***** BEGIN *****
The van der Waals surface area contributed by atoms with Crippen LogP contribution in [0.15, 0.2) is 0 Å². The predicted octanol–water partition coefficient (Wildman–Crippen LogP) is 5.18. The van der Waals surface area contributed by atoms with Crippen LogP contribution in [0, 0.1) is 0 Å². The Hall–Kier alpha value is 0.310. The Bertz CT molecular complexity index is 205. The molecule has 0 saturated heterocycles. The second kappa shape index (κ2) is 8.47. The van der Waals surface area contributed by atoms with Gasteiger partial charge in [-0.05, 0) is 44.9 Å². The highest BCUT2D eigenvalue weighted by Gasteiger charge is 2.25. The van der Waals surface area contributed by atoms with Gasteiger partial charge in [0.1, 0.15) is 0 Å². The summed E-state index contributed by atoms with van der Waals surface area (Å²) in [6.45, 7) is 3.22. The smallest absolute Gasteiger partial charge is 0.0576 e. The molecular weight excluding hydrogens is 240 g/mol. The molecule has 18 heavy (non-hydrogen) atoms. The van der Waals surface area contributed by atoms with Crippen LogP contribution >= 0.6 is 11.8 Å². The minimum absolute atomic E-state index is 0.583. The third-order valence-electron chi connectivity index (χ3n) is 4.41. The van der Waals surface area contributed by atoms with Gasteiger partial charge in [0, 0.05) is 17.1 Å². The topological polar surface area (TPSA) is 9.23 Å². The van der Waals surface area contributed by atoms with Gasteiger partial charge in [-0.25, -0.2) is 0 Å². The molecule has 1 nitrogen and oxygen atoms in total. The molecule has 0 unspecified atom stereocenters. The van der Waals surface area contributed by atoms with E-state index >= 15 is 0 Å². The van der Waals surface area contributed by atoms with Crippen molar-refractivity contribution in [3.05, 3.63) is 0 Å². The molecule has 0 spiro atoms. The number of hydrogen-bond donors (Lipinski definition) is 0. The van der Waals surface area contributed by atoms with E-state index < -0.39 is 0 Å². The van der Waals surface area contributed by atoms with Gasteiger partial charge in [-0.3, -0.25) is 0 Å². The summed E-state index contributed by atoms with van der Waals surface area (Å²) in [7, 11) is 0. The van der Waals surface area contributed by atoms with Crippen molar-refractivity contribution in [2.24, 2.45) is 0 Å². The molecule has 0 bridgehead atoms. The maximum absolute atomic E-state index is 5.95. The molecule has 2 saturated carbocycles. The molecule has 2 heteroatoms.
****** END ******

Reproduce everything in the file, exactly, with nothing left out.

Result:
The van der Waals surface area contributed by atoms with Crippen LogP contribution in [0.15, 0.2) is 0 Å². The predicted octanol–water partition coefficient (Wildman–Crippen LogP) is 5.18. The van der Waals surface area contributed by atoms with Crippen LogP contribution in [0, 0.1) is 0 Å². The Hall–Kier alpha value is 0.310. The Bertz CT molecular complexity index is 205. The molecule has 0 saturated heterocycles. The second kappa shape index (κ2) is 8.47. The van der Waals surface area contributed by atoms with Gasteiger partial charge in [-0.05, 0) is 44.9 Å². The highest BCUT2D eigenvalue weighted by Gasteiger charge is 2.25. The van der Waals surface area contributed by atoms with Gasteiger partial charge in [0.1, 0.15) is 0 Å². The summed E-state index contributed by atoms with van der Waals surface area (Å²) in [6.45, 7) is 3.22. The smallest absolute Gasteiger partial charge is 0.0576 e. The molecular weight excluding hydrogens is 240 g/mol. The molecule has 18 heavy (non-hydrogen) atoms. The van der Waals surface area contributed by atoms with Crippen LogP contribution >= 0.6 is 11.8 Å². The minimum absolute atomic E-state index is 0.583. The third-order valence-electron chi connectivity index (χ3n) is 4.41. The van der Waals surface area contributed by atoms with Gasteiger partial charge in [0, 0.05) is 17.1 Å². The topological polar surface area (TPSA) is 9.23 Å². The van der Waals surface area contributed by atoms with Gasteiger partial charge in [-0.25, -0.2) is 0 Å². The molecule has 1 nitrogen and oxygen atoms in total. The molecule has 0 unspecified atom stereocenters. The van der Waals surface area contributed by atoms with E-state index >= 15 is 0 Å². The van der Waals surface area contributed by atoms with Crippen molar-refractivity contribution in [3.05, 3.63) is 0 Å². The molecule has 0 spiro atoms. The number of hydrogen-bond donors (Lipinski definition) is 0. The van der Waals surface area contributed by atoms with E-state index < -0.39 is 0 Å². The van der Waals surface area contributed by atoms with Gasteiger partial charge in [-0.3, -0.25) is 0 Å². The summed E-state index contributed by atoms with van der Waals surface area (Å²) in [7, 11) is 0. The van der Waals surface area contributed by atoms with Crippen molar-refractivity contribution in [2.24, 2.45) is 0 Å². The molecule has 0 bridgehead atoms. The maximum absolute atomic E-state index is 5.95. The molecule has 2 saturated carbocycles. The molecule has 2 heteroatoms.